Donepezil and related cholinesterase inhibitors as mood and behavioral controlling agents.
Acetylcholinesterase inhibitors (ChEIs) enhance neuronal transmission by increasing the availability of acetylcholine in muscarinic and nicotinic receptors. This effect is believed to be responsible for the beneficial and protective effects of ChEIs on cognition in patients with Alzheimer's disease (AD). Effects of ChEIs on mood and behavior have also been reported. Earlier observations were limited by the exclusive availability of intravenous forms of administration, the short half-life of the formulations, and the high frequency of peripheral side effects. The introduction, in recent years, of better tolerated and less invasive compounds has rekindled the interest in cholinergic central nervous system mechanisms and has given rise to studies in areas other than cognition. The ChEI donepezil has been involved in the largest number of studies and positive reports. Preliminary observations suggest the possible value of ChEIs in the management of behavioral dysregulation, apathy, irritability, psychosis, depression, mania, tics, and delirium and in the diagnosis of depression, panic, and personality disorders.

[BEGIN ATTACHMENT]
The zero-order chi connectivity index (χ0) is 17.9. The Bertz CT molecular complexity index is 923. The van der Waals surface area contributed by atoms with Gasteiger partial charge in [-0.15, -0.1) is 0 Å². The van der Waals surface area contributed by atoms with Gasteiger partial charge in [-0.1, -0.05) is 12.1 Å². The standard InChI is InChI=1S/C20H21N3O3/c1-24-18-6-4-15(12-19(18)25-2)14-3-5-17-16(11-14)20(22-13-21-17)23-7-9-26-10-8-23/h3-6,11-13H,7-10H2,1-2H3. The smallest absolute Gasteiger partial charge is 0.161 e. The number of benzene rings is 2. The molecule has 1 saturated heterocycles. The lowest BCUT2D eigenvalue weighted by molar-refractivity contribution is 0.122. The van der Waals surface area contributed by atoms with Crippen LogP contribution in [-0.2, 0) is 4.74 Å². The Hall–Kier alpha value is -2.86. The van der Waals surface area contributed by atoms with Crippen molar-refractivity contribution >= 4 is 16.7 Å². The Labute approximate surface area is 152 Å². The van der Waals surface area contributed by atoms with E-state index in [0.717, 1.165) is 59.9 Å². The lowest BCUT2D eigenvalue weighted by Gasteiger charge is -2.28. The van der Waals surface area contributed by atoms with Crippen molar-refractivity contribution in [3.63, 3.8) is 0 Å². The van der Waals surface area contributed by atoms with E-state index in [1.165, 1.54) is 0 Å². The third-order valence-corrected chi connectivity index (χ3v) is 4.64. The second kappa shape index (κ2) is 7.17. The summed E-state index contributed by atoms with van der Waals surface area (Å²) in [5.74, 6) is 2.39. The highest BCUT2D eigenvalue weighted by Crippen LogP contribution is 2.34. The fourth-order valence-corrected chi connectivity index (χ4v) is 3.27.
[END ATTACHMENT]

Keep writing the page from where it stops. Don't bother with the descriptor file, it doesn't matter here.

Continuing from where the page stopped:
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Assistant Professor of Psychiatry and Behavioral Sciences
Tal Burt, MD is a Board-Certified psychiatrist and clinical researcher trained in Israel, Italy, France, and the United States. After joining the faculty at the Department of Psychiatry at Columbia University, Dr. Burt joined Pfizer Inc., and then Eisai Pharmaceuticals, as Senior Medical Director with responsibilities in all phases of clinical research and development. He then joined Duke and was the founding director of the Investigational Medicine Unit (IMU) in Singapore and th
This author no longer has a Scholars@Duke profile, so the information shown here reflects their Duke status at the time this item was deposited.